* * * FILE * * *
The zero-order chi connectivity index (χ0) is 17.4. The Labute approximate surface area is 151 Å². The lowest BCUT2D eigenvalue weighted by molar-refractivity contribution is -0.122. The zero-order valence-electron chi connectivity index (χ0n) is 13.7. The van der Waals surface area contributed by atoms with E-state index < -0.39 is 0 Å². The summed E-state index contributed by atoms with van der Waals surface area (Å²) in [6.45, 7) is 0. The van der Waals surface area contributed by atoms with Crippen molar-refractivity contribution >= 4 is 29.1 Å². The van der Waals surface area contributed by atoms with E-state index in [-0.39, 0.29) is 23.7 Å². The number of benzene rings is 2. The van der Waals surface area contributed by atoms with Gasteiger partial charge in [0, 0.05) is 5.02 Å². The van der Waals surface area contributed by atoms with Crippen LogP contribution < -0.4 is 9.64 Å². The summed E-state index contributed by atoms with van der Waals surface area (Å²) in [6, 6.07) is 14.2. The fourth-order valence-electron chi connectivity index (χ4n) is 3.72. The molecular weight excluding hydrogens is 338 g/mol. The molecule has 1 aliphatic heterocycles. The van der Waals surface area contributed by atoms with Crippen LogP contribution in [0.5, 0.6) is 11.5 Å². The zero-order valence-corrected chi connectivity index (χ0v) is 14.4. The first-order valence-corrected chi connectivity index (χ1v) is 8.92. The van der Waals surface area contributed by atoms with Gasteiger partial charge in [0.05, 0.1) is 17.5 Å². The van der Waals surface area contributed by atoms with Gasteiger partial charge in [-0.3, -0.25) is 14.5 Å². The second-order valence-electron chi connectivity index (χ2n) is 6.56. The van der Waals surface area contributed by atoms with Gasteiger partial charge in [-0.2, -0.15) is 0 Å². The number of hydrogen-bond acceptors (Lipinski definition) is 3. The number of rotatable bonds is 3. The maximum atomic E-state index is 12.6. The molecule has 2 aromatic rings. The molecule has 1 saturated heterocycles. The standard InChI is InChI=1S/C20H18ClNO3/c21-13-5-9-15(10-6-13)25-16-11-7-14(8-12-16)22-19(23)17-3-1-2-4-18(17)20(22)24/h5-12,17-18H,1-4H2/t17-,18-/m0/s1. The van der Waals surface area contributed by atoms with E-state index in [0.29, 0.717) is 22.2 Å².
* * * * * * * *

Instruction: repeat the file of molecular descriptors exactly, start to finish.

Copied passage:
The zero-order chi connectivity index (χ0) is 17.4. The Labute approximate surface area is 151 Å². The lowest BCUT2D eigenvalue weighted by molar-refractivity contribution is -0.122. The zero-order valence-electron chi connectivity index (χ0n) is 13.7. The van der Waals surface area contributed by atoms with E-state index < -0.39 is 0 Å². The summed E-state index contributed by atoms with van der Waals surface area (Å²) in [6.45, 7) is 0. The van der Waals surface area contributed by atoms with Crippen molar-refractivity contribution >= 4 is 29.1 Å². The van der Waals surface area contributed by atoms with E-state index in [-0.39, 0.29) is 23.7 Å². The number of benzene rings is 2. The van der Waals surface area contributed by atoms with Gasteiger partial charge in [0, 0.05) is 5.02 Å². The van der Waals surface area contributed by atoms with Crippen LogP contribution < -0.4 is 9.64 Å². The summed E-state index contributed by atoms with van der Waals surface area (Å²) in [6, 6.07) is 14.2. The fourth-order valence-electron chi connectivity index (χ4n) is 3.72. The molecular weight excluding hydrogens is 338 g/mol. The molecule has 1 aliphatic heterocycles. The van der Waals surface area contributed by atoms with Crippen LogP contribution in [0.5, 0.6) is 11.5 Å². The zero-order valence-corrected chi connectivity index (χ0v) is 14.4. The first-order valence-corrected chi connectivity index (χ1v) is 8.92. The van der Waals surface area contributed by atoms with Gasteiger partial charge in [0.05, 0.1) is 17.5 Å². The van der Waals surface area contributed by atoms with Gasteiger partial charge in [-0.3, -0.25) is 14.5 Å². The second-order valence-electron chi connectivity index (χ2n) is 6.56. The van der Waals surface area contributed by atoms with Gasteiger partial charge in [-0.2, -0.15) is 0 Å². The number of hydrogen-bond acceptors (Lipinski definition) is 3. The number of rotatable bonds is 3. The maximum atomic E-state index is 12.6. The molecule has 2 aromatic rings. The molecule has 1 saturated heterocycles. The standard InChI is InChI=1S/C20H18ClNO3/c21-13-5-9-15(10-6-13)25-16-11-7-14(8-12-16)22-19(23)17-3-1-2-4-18(17)20(22)24/h5-12,17-18H,1-4H2/t17-,18-/m0/s1. The van der Waals surface area contributed by atoms with E-state index in [0.29, 0.717) is 22.2 Å².